January 27, 2013

La Grande Therese by Hilary Spurling

On the book cover: Humbert mania swept the Paris press when the scandal eventually broke in 1902: Here Therese, with her elegant younger sister Maria, is greeted by the trial judge disguised as a cabaret host: "Well, Madame Humbert, have you any news of the good Monsieur Crawfraud?" (Bibliotheque des Arts Decoratifs, Paris, all rights reserved; photo by Jean-Loup Charmet, Paris)

La Grande Therese: The Greatest Scandal Of The Century by Hilary Spurling. It was published on June 1, 2000. A Non-fiction, biography and history book that seems like a novella, but it's all facts. Therese Daurignac (her maiden name) was a peasant girl who lived in Languedoc, south of France. According to the author, there was nothing special about her except her power of imagination which led her to an elegant life later on but only lasted for years.

"When Therese was small, she invented palaces for her siblings to live in, and once she was grown up, her castles in the air came true." Raised as the eldest of six, she took in-charge of the family when everything fell apart. When their mother died, her father was sunk in fantasy but Therese took care of her siblings, begged and borrowed money for her family's daily living. She became the head of the family.

For years, Therese's tricks and imaginary money convinced almost every rich individuals that she was wealthy. She had escapades, excursions, flirtations, being pretty all the time. She also thrown some parties, picnics and musical evenings. She told the dressmakers, bootmakers, halters and hairdressers of Toulouse: "I'll pay you as soon as I get my inheritance."  When her debts mounted, she announced and wept that she must go to Bordeaux (southwest) because she's engaged to the son of a Bordeaux shipping mandate. The shopkeepers in Toulouse realized that they have been tricked. Therese was seventeen years old then. The Daurignacs left the place and never returned.

Therese's motto in life is "What I want, I will have" In French: Je veux, j'aurai.

Scanned through pages and, amazingly, my camera caught this illustration by Topham Picturepoint. This is Frederic Humbert as chef de cabinet in the Ministry of Justice: The sharp legal brain of Therese's shy and self-effacing husband smoothed her path behind the scenes.

She was not yet out of her twenties when she finally moved with her family into the castle of her dreams in 1885. She and her little sister got married to the Humberts. People were so puzzled as to why and how the Humberts fell in love with the Daurignacs. This castle that Therese's mansion was located in 65 avenue de la Grande Armee, Paris. They lived an elegant life yet full of lies.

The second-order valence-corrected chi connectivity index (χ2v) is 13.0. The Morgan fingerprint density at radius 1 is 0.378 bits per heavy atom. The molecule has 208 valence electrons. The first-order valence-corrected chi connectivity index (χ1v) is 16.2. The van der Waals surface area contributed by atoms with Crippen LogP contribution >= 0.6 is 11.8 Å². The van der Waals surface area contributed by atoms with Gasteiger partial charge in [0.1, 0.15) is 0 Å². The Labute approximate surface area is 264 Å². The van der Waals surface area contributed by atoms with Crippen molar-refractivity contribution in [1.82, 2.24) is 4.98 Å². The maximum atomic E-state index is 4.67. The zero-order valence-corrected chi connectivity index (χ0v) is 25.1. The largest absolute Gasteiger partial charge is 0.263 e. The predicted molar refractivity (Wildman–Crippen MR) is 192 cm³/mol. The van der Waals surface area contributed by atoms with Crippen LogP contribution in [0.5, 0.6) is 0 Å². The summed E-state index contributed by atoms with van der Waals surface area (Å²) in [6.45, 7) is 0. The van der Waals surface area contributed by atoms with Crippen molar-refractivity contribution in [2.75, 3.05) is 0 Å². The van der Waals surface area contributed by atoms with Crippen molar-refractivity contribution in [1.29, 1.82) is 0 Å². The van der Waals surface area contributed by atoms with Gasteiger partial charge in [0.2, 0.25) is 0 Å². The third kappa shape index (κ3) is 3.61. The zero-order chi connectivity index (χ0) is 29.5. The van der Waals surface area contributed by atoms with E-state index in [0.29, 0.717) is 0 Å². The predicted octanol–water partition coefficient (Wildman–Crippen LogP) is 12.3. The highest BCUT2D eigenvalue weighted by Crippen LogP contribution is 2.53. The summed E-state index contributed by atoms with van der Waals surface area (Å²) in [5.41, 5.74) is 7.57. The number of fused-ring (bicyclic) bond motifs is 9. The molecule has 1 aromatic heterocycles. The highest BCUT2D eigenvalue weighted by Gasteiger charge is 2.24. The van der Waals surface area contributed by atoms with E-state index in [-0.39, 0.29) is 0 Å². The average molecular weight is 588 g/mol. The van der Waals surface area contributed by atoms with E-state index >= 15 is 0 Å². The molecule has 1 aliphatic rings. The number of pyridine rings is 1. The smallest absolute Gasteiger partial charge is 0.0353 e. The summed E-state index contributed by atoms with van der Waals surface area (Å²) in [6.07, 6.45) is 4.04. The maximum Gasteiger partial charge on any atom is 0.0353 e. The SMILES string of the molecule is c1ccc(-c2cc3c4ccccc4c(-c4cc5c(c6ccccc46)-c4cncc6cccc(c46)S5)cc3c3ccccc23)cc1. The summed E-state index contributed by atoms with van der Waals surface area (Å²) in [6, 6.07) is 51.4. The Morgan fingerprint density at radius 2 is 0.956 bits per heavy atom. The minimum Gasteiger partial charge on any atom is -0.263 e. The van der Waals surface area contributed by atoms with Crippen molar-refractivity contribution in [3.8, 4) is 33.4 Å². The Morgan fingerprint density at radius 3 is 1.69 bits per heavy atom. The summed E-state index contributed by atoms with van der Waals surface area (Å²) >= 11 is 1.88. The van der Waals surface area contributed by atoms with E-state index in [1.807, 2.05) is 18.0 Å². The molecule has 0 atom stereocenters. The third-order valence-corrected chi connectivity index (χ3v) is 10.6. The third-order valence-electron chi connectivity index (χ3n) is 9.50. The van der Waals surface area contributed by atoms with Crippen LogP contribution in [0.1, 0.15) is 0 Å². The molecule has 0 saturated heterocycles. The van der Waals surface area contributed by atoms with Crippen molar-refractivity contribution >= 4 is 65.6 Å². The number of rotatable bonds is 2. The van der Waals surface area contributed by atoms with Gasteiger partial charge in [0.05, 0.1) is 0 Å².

"The number of dissatisfied, often dangerous, sometimes almost unhinged customers demanding their money back increased each year as the workings of the Humbert's scheme screwed down more and more tightly on its victims." With all the problems that the Humberts faced, they left Paris for a "vacation". Among all the big names whom the Humberts owed money, one of them shot himself after knowing that the Humberts disappeared. They owed nearly Two Million Francs. Scum. Cheats. Hypocrites.

The Humberts were finally caught and sentenced to five years' solitary confinement with hard labor. But nobody knew where they were after they got out from prison.

This is a funny event in the past because it was obvious that these people were easily fooled by the Humberts and even Therese's younger self. It must be interesting to be in her time; to see and hear another trickery she's made up. Not all people praised her maybe because they felt something is wrong knowing that Therese didn't have a good family background. Spurling did a great research about her life and how it affected the French society a century ago.


  1. Thanks for stopping by my blog sweetie, the books look great you have read :) I am your newest follower :)

    Bee happy x

  2. lovely blog :)

  3. Wow - sounds like an amazing story! I might have to pick this one up!

    1. Amazing but sad. And it's a real-life story. Tsk.

  4. This is very interesting. Great post. Therese sounds like a character suffering in narcissism with a touch of HPD. Maybe I'm wrong, just an impression. I'd like to read the book to confirm my theory :)

    1. I actually think she was that kind of person. Read the book for more narcissism stuff! Hahaha :)

  5. How interesting. I don't mind reading a bit of non-fiction from time to time, i'll have to check this one out.


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